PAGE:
As always, the gospel according to The New York Times — in an early version of its instant Pope Francis analysis — was spot on, with this headline: “Argentine Pope Will Make History, but Backs Vatican Line.”
And the lede? More of the same:
Jorge Mario Bergoglio, 76, to be called Francis, will break ground as a Jesuit and Latin American. But his views on gay marriage, abortion and other issues make him a conventional choice to lead the church.
In place of the word “conventional,” one could substitute words such as “Catholic” or “orthodox,” with a small “o.” The same thing is true in the headline, where one can strike the word “Vatican” and replace it with something more timeless and accurate.
From this point of view, the key is that the Vatican, the papacy, the catechism and the actual written teachings of centuries of church councils are merely one approach to what it means to be a Catholic. These institutions have no unique, defining Catholic authority, one that would make the “Vatican line” something that Catholics would need to consider anything other than optional.
By this morning, that basic Times story had evolved and collected a few more details:
BUENOS AIRES – Like most of those in Argentina, he is a soccer fan, his favorite team being the underdog San Lorenzo squad. Known for his outreach to the country’s poor, he gave up a palace for a small apartment, rode public transportation instead of a chauffeur-driven car and cooked his own meals.
The new pope, Jorge Mario Bergoglio (pronounced ber-GOAL-io), 76, will be called Francis. Chosen Wednesday by a gathering of Roman Catholic cardinals, he is in some ways a history-making pontiff, the first from the Jesuit order and the first pope from Latin America.
But Cardinal Bergoglio is also a conventional choice, a theological conservative of Italian ancestry who vigorously backs Vatican positions on abortion, gay marriage, the ordination of women and other major issues — leading to heated clashes with Argentina’s left-leaning president. He was less energetic, however, when it came to standing up to Argentina’s military dictatorship during the 1970s as the country was consumed by a conflict between right and left that became known as the Dirty War. He has been accused of knowing about abuses and failing to do enough to stop them, during a period when as many as 30,000 people were abducted, tortured or killed by the dictatorship.
From there, members of the Times community are led into a lengthy discussion of just about everything that they need to know about the new pope that might in any way hint at his beliefs about political issues and the Sexual Revolution. The editorial college of cardinals at the Times have dogma to defend, as well.
The quick mainbar at Time takes a similar, but more muted approach. There’s lots of politics, but, as a kind of throwback to the Time approach of old, the emphasis is on the global view.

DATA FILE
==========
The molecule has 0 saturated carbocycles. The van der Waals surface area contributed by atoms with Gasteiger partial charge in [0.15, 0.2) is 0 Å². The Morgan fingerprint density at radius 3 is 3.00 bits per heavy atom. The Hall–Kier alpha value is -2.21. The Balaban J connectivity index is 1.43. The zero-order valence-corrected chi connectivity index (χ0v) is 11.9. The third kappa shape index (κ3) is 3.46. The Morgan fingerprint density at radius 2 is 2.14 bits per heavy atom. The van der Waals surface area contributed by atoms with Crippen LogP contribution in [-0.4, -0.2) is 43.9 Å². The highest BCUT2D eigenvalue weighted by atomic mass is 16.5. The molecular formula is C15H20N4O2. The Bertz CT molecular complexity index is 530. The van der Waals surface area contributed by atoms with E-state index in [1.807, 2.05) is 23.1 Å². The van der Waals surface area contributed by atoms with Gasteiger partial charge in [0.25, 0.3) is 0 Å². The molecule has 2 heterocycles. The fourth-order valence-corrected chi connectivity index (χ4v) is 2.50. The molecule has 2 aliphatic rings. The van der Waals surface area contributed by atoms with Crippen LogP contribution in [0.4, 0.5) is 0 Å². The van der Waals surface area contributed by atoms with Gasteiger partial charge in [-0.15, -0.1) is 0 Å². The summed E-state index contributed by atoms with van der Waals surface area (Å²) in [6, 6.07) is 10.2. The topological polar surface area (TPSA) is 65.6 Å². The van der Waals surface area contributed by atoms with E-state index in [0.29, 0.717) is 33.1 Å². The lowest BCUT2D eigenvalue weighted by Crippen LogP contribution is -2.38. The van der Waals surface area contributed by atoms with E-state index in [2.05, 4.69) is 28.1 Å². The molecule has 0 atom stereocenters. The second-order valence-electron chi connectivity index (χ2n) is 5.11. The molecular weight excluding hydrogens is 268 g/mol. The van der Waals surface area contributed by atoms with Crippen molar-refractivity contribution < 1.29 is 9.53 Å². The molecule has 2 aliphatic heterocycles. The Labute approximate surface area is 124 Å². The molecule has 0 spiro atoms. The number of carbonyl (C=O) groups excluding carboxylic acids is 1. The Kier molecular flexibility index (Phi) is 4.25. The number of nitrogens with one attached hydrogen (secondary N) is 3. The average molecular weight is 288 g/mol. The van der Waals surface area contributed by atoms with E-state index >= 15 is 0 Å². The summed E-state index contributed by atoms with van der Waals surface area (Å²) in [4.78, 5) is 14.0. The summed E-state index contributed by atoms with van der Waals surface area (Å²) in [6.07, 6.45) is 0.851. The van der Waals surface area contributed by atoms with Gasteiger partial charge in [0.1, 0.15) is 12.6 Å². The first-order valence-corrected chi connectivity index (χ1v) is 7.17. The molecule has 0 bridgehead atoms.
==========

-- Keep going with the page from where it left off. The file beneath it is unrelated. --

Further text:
I did, as an Eastern Orthodox layman, wonder a bit about this historical summary:
The accession of a new Pope is always cause for wonderment — if only because the papacy of the Roman Catholic Church has managed to survive more trials than almost any other kingdom in history. No other institution can claim to have withstood Attila the Hun, the ambitions of the Habsburgs, the Ottoman Turks, Napoleon Bonaparte and Adolf Hitler, in addition to Stalin and his successors. Every new Pope faces fresh crisis and challenges. And in the 21st century, he does so at the head of a spiritual empire that touches more than 1.2 billion souls and whose influence crosses borders and contends with other great powers.
No other institution, other than the papacy, has survived Attila, the Ottomans, Hitler, Stalin, etc.? Speaking only as a member of an Antiochian Orthodox parish, I am sure that our patriarch in Damascus (a deadly serious place right now, once again) would consider that editorial statement questionable, at best.
Let’s continue, since the story then offers a pretty solid description of some of the issues dividing traditional and liberal Catholics. The key, and rarely used, word is “doctrine.”
Francis, the first New World Pope, faces some old and vexing problems. He must confront headlines reminding him of the church’s failures in dealing with the scandal of priestly sexual abuse. He must reform the Vatican’s finances by way of a bureaucracy that originated in medieval times and is burdened by aristocratic privilege and the Machiavellian instincts of feudal Italy. He must respond to the opposing demands of a divided flock — with many Catholics in North America and Europe asking for more-liberal interpretations of doctrine even as many in the burgeoning mission fields of Africa and Asia warm to the conservative comforts of the faith.
But here is the meat of the Time report, an editorial summary of the issues that appear, at first glance, to have played a key role in this papal election.